“Simplicity is the last refuge of the complex,” according to Oscar Wilde. Leonard Bernstein’s Symphony No. 3 (“Kaddish”), performed at Merrill Auditorium Tuesday night by the Portland Symphony Orchestra, with the Choral Art Society Masterworks Chorus, soprano Mary Wilson and the Boston Children’s Chorus, is a case in point.
It was narrated by the composer’s eldest daughter, Jamie Bernstein, with her own text. The trend of Bernstein’s unresolved argument with God, the theme of the symphony, is toward simplicity, and the new spoken version seems to have been sanitized a bit as well. As it is, the symphony must be considered unfinished, since the narrative it illustrates is still a work in progress.
That said, the orchestra, under Robert Moody, gave the jagged score, which flirts with serialism – in a Latin beat – a superlative performance, enhanced by Wilson’s marvelously clear and powerful voice. She could be heard, sotto voce, over the massed choruses.
Her long, lyrical solo in Kaddish III was the high point of the symphony.
In spite of the best reading it could have been given and the standing ovation that followed, the symphony as a whole was something of a disappointment. The narration, well delivered, prompted uncomfortable recollections of Copland’s “A Lincoln Portrait.”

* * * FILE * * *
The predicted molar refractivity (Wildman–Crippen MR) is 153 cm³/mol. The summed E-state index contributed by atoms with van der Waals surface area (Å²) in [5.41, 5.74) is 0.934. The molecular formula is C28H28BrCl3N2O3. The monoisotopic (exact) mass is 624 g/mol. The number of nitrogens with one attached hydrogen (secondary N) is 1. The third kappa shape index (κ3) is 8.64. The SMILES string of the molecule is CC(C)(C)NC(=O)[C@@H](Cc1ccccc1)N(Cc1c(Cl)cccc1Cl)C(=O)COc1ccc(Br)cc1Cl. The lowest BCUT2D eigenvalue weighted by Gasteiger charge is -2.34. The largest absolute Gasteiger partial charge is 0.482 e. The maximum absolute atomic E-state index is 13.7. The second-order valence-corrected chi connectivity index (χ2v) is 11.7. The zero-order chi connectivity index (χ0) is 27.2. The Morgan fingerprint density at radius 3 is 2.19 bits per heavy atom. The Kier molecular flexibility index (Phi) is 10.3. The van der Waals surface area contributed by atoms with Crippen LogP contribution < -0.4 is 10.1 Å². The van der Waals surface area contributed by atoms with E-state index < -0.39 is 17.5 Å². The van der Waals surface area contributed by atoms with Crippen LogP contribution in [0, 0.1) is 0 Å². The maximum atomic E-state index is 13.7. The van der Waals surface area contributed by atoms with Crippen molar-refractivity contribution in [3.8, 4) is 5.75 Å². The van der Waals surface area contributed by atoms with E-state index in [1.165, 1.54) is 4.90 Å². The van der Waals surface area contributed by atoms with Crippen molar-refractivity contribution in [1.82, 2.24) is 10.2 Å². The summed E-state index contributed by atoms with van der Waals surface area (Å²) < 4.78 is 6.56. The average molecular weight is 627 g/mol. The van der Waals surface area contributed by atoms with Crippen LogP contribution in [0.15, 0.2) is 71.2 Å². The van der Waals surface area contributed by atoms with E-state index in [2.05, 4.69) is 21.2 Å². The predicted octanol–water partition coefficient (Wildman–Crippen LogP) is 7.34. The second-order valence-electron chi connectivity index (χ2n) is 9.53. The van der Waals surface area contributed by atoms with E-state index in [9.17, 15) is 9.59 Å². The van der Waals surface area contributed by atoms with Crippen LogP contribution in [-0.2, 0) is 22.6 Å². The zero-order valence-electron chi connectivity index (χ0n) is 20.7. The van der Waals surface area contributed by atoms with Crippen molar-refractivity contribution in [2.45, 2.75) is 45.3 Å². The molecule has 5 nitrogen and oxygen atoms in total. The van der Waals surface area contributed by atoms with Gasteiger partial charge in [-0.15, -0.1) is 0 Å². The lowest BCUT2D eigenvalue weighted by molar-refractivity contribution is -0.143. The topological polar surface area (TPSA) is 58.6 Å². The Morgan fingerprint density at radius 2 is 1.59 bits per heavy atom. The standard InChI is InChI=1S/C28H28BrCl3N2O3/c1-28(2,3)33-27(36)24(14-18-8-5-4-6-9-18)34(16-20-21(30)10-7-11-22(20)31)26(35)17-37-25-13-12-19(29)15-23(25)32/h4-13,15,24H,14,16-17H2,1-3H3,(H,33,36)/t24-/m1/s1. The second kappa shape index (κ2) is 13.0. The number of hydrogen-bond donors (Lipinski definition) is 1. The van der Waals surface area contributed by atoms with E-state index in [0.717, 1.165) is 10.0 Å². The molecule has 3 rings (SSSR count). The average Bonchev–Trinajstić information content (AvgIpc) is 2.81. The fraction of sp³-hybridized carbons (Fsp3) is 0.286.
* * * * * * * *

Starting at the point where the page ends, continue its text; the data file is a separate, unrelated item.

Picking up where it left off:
The supertitles were unnecessary, all of them being translations of standard religious encomiums that Bernstein employs to contrast with his rage.
The primary problem with the symphony is that the composer has no language with which to convey his impotent anger. A rant against heaven should be in C-sharp minor, at least. Bernstein’s dissonances are Schoenberg’s everyday language. And what are all those woodblocks doing amidst the hellish percussion?
Both vocal groups were effective, especially the Children’s Chorus in the “simple song” that provides a partial resolution of the conflict. In the opening movements however, most of the vocal parts were swallowed up in the prevailing cacophony.
Schoenberg also appears off-stage in Bernstein’s “Chichester Psalms” for Chorus and Orchestra that followed after intermission. They were written as a tonal reaction to the younger composer’s experiments with 12-tone writing, and in their contrasts of atmosphere, work better than the Symphony No. 3.
Boy soprano Benjamin Wezelberg was marvelous in “The Lord is my Shepherd,” but Bernstein spoils the effect by inserting unnecessary blue notes into the melody. Wezelberg sang them perfectly but he should not have been subjected to the indignity.
The program concluded with another “Simple Song” from “Mass,” soulfully delivered by Wilson.
Christopher Hyde’s Classical Beat column appears in the Maine Sunday Telegram. He can be reached at: